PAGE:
If There Are Microbes on Mars, We Might Have Put Them There

Microbes stick to spacecraft, but are they hardy enough to survive the journey?

May 20 2014, 7:20pm
Image: NASA/JPL-Caltech

If we find evidence of life on Mars, it could be because we put it there. That’s one implication of a study conducted by researchers who looked at microorganisms collected from the Curiosity rover currently trundling across the Martian landscape.

NASA’s Jet Propulsion Library invited researchers from the University of Idaho to look at their full archive of microbes collected from swabs taken off Curiosity before it launched into space, to learn more about potential microorganism stowaways on spacecraft. They presented their findings at the 2014 American Society for Microbiology meeting.

“From a research perspective, what we were interested in knowing was where exactly they had been cultured off of the spacecraft, what type of organisms are on the spacecraft, and do they actually pose a threat to planetary protection or not? Is there any way these organisms could even survive a trip to Mars or would they all die on the way there?” Stephanie Smith, who led the work, told me. Nature reports that they identified 377 strains in total, and more than half of those belonged to the Bacillus genus.

What was most striking was how hardy some of the microbes were; they persisted through thorough cleanings. “In some cases the spacecraft has been cleaned as many as 50 times, yet they're still getting microorganisms off the spacecraft,” said Smith. Notably, around a third weren’t spore-forming, which meant they had to have some other form of protection. 

To test quite how tough the bugs were, her team subjected some of the microbes to harsh environmental conditions like increased salt or pH levels, cold temperatures, and UV-C radiation (which is often used to sterilise bacteria). Many even survived after being desiccated for two weeks and then rehydrated. The researchers reported that 11 percent withstood multiple extremes.

The question then, of course, is: Could they survive on other planets? Smith said more work will have to be done to answer that one, but explained that many of the microbes studied were capable of surviving off substrates found on Mars like sulfate, perchlorate, and iron. 

If we are taking microbes to Mars, that could pose obvious problems when it comes to the search for extraterrestrial life. How could we tell if a microbe picked up by a mission originated on Mars, or if it had traveled all the way from Earth and back?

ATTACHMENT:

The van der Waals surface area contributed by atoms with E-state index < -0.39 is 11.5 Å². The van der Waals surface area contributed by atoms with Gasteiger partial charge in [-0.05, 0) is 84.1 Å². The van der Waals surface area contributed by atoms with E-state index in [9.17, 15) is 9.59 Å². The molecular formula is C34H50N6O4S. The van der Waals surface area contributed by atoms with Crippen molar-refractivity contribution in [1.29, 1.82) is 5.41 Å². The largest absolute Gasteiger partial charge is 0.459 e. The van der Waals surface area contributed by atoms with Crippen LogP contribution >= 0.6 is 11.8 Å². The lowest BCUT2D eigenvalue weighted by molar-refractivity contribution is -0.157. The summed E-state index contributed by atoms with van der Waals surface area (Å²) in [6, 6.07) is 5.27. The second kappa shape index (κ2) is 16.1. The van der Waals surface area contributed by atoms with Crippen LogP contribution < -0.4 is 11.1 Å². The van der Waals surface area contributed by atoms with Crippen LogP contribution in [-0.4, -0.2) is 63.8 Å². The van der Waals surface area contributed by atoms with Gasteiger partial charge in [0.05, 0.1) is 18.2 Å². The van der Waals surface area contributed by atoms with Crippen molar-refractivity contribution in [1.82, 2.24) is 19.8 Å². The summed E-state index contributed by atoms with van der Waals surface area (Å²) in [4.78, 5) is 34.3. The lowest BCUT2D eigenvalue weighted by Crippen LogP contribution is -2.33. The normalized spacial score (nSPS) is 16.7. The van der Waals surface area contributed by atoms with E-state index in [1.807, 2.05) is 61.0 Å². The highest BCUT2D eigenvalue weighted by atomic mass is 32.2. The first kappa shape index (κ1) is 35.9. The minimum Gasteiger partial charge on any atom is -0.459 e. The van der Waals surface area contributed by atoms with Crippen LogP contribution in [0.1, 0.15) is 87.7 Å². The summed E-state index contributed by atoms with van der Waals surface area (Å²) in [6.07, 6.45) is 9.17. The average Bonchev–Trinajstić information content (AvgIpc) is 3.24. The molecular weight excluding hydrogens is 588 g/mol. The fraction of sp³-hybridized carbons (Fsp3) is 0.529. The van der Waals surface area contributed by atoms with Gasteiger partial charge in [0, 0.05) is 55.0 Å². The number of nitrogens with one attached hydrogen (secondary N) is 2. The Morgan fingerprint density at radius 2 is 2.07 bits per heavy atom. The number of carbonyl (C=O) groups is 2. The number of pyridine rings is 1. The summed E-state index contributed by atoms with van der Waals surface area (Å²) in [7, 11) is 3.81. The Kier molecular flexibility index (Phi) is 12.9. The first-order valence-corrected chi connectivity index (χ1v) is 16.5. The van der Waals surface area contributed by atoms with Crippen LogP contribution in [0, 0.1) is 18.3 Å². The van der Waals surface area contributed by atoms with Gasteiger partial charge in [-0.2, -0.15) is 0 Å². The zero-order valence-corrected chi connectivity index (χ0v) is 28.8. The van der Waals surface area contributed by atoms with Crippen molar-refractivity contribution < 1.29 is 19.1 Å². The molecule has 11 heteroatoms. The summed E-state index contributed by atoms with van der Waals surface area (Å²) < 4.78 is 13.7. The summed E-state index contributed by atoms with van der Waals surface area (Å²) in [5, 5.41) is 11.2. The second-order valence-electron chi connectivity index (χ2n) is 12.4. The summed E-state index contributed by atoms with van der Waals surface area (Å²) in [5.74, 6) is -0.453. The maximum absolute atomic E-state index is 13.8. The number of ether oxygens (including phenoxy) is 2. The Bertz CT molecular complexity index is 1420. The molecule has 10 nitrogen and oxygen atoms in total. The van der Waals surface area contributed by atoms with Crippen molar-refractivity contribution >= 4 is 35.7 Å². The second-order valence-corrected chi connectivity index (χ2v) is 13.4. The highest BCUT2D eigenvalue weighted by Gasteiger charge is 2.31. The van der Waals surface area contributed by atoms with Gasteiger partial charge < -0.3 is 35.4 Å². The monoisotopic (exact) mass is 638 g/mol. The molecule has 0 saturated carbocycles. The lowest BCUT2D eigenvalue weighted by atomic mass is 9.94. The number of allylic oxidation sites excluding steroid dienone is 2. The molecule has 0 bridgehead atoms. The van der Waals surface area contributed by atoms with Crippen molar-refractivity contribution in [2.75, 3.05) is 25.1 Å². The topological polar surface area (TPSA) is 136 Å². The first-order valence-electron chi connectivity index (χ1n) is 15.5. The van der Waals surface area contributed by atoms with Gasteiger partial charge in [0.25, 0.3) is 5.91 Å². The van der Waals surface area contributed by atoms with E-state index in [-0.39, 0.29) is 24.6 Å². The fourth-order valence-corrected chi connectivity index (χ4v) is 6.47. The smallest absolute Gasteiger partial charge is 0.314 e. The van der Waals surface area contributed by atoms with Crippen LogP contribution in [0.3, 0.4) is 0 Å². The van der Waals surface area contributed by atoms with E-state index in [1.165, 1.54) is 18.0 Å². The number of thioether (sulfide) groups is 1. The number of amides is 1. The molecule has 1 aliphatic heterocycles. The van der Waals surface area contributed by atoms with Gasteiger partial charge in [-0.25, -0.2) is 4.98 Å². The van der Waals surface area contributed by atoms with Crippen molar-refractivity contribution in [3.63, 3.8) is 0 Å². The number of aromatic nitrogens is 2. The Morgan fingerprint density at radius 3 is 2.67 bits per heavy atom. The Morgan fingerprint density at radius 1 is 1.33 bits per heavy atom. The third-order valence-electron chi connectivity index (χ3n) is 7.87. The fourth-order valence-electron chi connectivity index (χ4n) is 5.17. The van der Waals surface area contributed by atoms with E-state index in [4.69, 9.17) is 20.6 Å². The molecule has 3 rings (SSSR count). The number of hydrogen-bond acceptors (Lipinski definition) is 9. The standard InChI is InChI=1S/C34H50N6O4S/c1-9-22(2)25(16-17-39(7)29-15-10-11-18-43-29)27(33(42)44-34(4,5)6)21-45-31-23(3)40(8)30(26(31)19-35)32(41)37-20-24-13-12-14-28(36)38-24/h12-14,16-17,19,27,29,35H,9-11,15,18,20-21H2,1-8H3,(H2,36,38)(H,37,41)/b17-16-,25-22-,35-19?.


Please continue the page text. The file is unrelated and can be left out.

“If we’re looking for life on other planets, there’s a possibility for the microbes on the spacecraft to hinder that search,” Smith confirmed. “If we were for instance to find signs of life, it could be difficult to distinguish whether it was from organisms from earth on the spacecraft or if it was actually Martian life.”

There’s also the issue that the Outer Space Treaty prohibits the contamination of other planets by Earth life, so we need to keep a check on microbial hitchhikers. Smith said that we need to develop better cleaner methods, and her team are now looking at the kind of reagents that do and don’t work in that respect. Motherboard’s Ben Richmond wrote earlier this month about NASA’s need to find a new way to kill bacteria, based on other studies that also found they could survive surprisingly tough conditions.

They’ve also proposed sending some of the microbes they investigated up to the International Space Station to see how they behave there.They were separately involved with the recent MERCURRI mission that saw SpaceX’s Falcon 9 launch a cohort of microbes up to the ISS last month.

On a broader level, they’re trying to explore how these microbes are so resistant to extreme environments, as the one firm conclusion they can draw from their work so far is that these microbes are very hardy. “We need to take precautions until we know more about these organisms,” said Smith.